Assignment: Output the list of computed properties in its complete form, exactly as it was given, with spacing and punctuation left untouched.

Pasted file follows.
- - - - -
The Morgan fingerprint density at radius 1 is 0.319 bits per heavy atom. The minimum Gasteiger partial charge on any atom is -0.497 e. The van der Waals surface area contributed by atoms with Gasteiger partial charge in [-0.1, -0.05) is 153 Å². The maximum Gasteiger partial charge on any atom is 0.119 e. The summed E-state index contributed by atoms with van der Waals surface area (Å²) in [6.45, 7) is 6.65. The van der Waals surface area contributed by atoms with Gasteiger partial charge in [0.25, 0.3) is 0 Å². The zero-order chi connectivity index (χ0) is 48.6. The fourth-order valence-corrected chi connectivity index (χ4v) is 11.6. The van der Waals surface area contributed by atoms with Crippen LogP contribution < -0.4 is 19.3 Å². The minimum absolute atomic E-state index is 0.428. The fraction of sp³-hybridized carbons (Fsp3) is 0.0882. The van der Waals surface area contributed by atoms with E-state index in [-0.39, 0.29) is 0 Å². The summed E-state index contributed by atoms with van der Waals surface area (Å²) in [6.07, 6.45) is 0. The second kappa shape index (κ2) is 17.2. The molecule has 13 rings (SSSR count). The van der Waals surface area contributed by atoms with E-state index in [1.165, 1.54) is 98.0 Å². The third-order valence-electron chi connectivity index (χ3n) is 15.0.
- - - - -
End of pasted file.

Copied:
The Morgan fingerprint density at radius 1 is 0.319 bits per heavy atom. The minimum Gasteiger partial charge on any atom is -0.497 e. The van der Waals surface area contributed by atoms with Gasteiger partial charge in [-0.1, -0.05) is 153 Å². The maximum Gasteiger partial charge on any atom is 0.119 e. The summed E-state index contributed by atoms with van der Waals surface area (Å²) in [6.45, 7) is 6.65. The van der Waals surface area contributed by atoms with Gasteiger partial charge in [0.25, 0.3) is 0 Å². The zero-order chi connectivity index (χ0) is 48.6. The fourth-order valence-corrected chi connectivity index (χ4v) is 11.6. The van der Waals surface area contributed by atoms with Crippen LogP contribution < -0.4 is 19.3 Å². The minimum absolute atomic E-state index is 0.428. The fraction of sp³-hybridized carbons (Fsp3) is 0.0882. The van der Waals surface area contributed by atoms with E-state index in [-0.39, 0.29) is 0 Å². The summed E-state index contributed by atoms with van der Waals surface area (Å²) in [6.07, 6.45) is 0. The second kappa shape index (κ2) is 17.2. The molecule has 13 rings (SSSR count). The van der Waals surface area contributed by atoms with E-state index in [1.165, 1.54) is 98.0 Å². The third-order valence-electron chi connectivity index (χ3n) is 15.0.